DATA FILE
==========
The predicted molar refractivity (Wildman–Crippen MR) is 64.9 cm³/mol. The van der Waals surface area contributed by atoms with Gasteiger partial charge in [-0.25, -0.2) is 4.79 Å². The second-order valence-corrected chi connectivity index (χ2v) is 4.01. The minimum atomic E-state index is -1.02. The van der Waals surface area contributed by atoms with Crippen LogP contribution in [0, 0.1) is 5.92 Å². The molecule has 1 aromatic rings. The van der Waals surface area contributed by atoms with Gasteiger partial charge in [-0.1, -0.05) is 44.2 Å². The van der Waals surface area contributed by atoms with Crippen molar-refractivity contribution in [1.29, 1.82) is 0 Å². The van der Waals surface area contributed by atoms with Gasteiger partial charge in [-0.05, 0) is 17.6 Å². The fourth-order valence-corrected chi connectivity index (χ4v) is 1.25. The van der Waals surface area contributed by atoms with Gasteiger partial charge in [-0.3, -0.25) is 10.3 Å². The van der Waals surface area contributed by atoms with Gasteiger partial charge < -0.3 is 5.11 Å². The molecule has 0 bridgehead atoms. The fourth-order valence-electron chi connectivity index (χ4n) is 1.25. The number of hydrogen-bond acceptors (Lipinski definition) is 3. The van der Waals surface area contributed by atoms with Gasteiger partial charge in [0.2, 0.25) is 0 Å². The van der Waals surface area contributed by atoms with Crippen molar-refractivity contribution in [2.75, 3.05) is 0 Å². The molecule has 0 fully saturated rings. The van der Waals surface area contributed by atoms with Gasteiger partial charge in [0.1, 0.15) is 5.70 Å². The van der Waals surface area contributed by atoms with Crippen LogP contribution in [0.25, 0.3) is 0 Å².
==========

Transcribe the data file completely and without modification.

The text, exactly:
The predicted molar refractivity (Wildman–Crippen MR) is 64.9 cm³/mol. The van der Waals surface area contributed by atoms with Gasteiger partial charge in [-0.25, -0.2) is 4.79 Å². The second-order valence-corrected chi connectivity index (χ2v) is 4.01. The minimum atomic E-state index is -1.02. The van der Waals surface area contributed by atoms with Crippen LogP contribution in [0, 0.1) is 5.92 Å². The molecule has 1 aromatic rings. The van der Waals surface area contributed by atoms with Gasteiger partial charge in [-0.1, -0.05) is 44.2 Å². The van der Waals surface area contributed by atoms with Crippen molar-refractivity contribution in [1.29, 1.82) is 0 Å². The van der Waals surface area contributed by atoms with Gasteiger partial charge in [-0.05, 0) is 17.6 Å². The fourth-order valence-corrected chi connectivity index (χ4v) is 1.25. The van der Waals surface area contributed by atoms with Gasteiger partial charge in [-0.3, -0.25) is 10.3 Å². The van der Waals surface area contributed by atoms with Gasteiger partial charge < -0.3 is 5.11 Å². The molecule has 0 bridgehead atoms. The fourth-order valence-electron chi connectivity index (χ4n) is 1.25. The number of hydrogen-bond acceptors (Lipinski definition) is 3. The van der Waals surface area contributed by atoms with Gasteiger partial charge in [0.2, 0.25) is 0 Å². The van der Waals surface area contributed by atoms with Crippen molar-refractivity contribution in [2.75, 3.05) is 0 Å². The molecule has 0 fully saturated rings. The van der Waals surface area contributed by atoms with Gasteiger partial charge in [0.1, 0.15) is 5.70 Å². The van der Waals surface area contributed by atoms with Crippen LogP contribution in [0.25, 0.3) is 0 Å².